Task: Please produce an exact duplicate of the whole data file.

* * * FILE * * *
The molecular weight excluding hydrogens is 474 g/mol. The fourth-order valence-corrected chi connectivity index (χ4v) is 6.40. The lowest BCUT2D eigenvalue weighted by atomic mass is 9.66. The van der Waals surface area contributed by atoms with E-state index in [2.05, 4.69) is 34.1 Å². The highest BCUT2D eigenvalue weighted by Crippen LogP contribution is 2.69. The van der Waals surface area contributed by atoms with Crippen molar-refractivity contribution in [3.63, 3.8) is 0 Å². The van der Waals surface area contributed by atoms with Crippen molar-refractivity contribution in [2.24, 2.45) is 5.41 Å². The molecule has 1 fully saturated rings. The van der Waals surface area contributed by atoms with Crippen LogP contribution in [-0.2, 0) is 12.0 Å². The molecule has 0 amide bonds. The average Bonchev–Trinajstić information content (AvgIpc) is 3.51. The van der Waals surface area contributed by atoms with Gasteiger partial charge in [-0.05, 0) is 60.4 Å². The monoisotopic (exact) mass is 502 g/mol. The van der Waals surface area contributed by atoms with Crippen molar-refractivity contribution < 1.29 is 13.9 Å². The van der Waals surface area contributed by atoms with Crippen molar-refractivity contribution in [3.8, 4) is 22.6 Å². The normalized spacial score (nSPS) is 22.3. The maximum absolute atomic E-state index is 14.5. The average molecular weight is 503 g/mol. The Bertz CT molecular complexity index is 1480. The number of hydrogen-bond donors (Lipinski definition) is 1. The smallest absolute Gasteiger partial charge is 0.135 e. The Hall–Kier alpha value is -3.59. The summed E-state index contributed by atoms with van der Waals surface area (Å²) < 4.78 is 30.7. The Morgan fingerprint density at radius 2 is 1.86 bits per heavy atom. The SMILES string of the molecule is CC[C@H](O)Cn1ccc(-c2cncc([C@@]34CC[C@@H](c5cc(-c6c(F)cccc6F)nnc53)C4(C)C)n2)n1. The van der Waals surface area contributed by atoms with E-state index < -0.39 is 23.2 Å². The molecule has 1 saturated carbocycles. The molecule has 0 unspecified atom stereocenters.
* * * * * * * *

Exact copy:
The molecular weight excluding hydrogens is 474 g/mol. The fourth-order valence-corrected chi connectivity index (χ4v) is 6.40. The lowest BCUT2D eigenvalue weighted by atomic mass is 9.66. The van der Waals surface area contributed by atoms with E-state index in [2.05, 4.69) is 34.1 Å². The highest BCUT2D eigenvalue weighted by Crippen LogP contribution is 2.69. The van der Waals surface area contributed by atoms with Crippen molar-refractivity contribution in [3.63, 3.8) is 0 Å². The van der Waals surface area contributed by atoms with Crippen molar-refractivity contribution in [2.24, 2.45) is 5.41 Å². The molecule has 1 fully saturated rings. The van der Waals surface area contributed by atoms with Crippen LogP contribution in [-0.2, 0) is 12.0 Å². The molecule has 0 amide bonds. The average Bonchev–Trinajstić information content (AvgIpc) is 3.51. The van der Waals surface area contributed by atoms with Gasteiger partial charge in [-0.05, 0) is 60.4 Å². The monoisotopic (exact) mass is 502 g/mol. The van der Waals surface area contributed by atoms with Crippen molar-refractivity contribution < 1.29 is 13.9 Å². The van der Waals surface area contributed by atoms with Crippen molar-refractivity contribution in [3.8, 4) is 22.6 Å². The normalized spacial score (nSPS) is 22.3. The maximum absolute atomic E-state index is 14.5. The average molecular weight is 503 g/mol. The Bertz CT molecular complexity index is 1480. The number of hydrogen-bond donors (Lipinski definition) is 1. The smallest absolute Gasteiger partial charge is 0.135 e. The Hall–Kier alpha value is -3.59. The summed E-state index contributed by atoms with van der Waals surface area (Å²) < 4.78 is 30.7. The Morgan fingerprint density at radius 2 is 1.86 bits per heavy atom. The SMILES string of the molecule is CC[C@H](O)Cn1ccc(-c2cncc([C@@]34CC[C@@H](c5cc(-c6c(F)cccc6F)nnc53)C4(C)C)n2)n1. The van der Waals surface area contributed by atoms with E-state index < -0.39 is 23.2 Å². The molecule has 1 saturated carbocycles. The molecule has 0 unspecified atom stereocenters.